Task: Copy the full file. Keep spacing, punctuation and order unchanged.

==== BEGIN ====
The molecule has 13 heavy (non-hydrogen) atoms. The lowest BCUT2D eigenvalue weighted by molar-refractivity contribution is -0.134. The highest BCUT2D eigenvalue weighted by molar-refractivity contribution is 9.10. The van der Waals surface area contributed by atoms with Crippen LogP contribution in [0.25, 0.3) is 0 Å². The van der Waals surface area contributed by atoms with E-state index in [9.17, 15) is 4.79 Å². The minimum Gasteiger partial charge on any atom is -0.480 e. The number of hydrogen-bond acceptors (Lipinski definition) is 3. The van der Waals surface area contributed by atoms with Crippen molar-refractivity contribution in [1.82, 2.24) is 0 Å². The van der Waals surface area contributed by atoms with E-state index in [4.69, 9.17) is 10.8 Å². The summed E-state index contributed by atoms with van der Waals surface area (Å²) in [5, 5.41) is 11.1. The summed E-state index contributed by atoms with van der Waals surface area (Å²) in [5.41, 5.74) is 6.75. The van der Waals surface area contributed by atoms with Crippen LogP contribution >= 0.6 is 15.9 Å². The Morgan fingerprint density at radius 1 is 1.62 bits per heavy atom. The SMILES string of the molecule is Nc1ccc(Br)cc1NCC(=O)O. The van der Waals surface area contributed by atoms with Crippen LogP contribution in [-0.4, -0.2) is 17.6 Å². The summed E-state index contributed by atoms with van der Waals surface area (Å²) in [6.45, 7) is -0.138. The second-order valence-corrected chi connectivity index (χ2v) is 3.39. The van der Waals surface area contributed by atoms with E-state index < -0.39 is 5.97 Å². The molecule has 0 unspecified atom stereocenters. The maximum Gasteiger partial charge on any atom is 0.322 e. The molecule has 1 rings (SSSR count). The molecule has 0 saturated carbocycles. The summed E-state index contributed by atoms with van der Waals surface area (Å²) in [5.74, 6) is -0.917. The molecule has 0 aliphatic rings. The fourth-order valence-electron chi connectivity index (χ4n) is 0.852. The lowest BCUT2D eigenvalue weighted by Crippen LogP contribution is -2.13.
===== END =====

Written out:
The molecule has 13 heavy (non-hydrogen) atoms. The lowest BCUT2D eigenvalue weighted by molar-refractivity contribution is -0.134. The highest BCUT2D eigenvalue weighted by molar-refractivity contribution is 9.10. The van der Waals surface area contributed by atoms with Crippen LogP contribution in [0.25, 0.3) is 0 Å². The van der Waals surface area contributed by atoms with E-state index in [9.17, 15) is 4.79 Å². The minimum Gasteiger partial charge on any atom is -0.480 e. The number of hydrogen-bond acceptors (Lipinski definition) is 3. The van der Waals surface area contributed by atoms with Crippen molar-refractivity contribution in [1.82, 2.24) is 0 Å². The van der Waals surface area contributed by atoms with E-state index in [4.69, 9.17) is 10.8 Å². The summed E-state index contributed by atoms with van der Waals surface area (Å²) in [5, 5.41) is 11.1. The summed E-state index contributed by atoms with van der Waals surface area (Å²) in [5.41, 5.74) is 6.75. The van der Waals surface area contributed by atoms with Crippen LogP contribution >= 0.6 is 15.9 Å². The Morgan fingerprint density at radius 1 is 1.62 bits per heavy atom. The SMILES string of the molecule is Nc1ccc(Br)cc1NCC(=O)O. The van der Waals surface area contributed by atoms with Crippen LogP contribution in [-0.4, -0.2) is 17.6 Å². The summed E-state index contributed by atoms with van der Waals surface area (Å²) in [6.45, 7) is -0.138. The second-order valence-corrected chi connectivity index (χ2v) is 3.39. The van der Waals surface area contributed by atoms with E-state index < -0.39 is 5.97 Å². The molecule has 0 unspecified atom stereocenters. The maximum Gasteiger partial charge on any atom is 0.322 e. The molecule has 1 rings (SSSR count). The molecule has 0 saturated carbocycles. The summed E-state index contributed by atoms with van der Waals surface area (Å²) in [5.74, 6) is -0.917. The molecule has 0 aliphatic rings. The fourth-order valence-electron chi connectivity index (χ4n) is 0.852. The lowest BCUT2D eigenvalue weighted by Crippen LogP contribution is -2.13.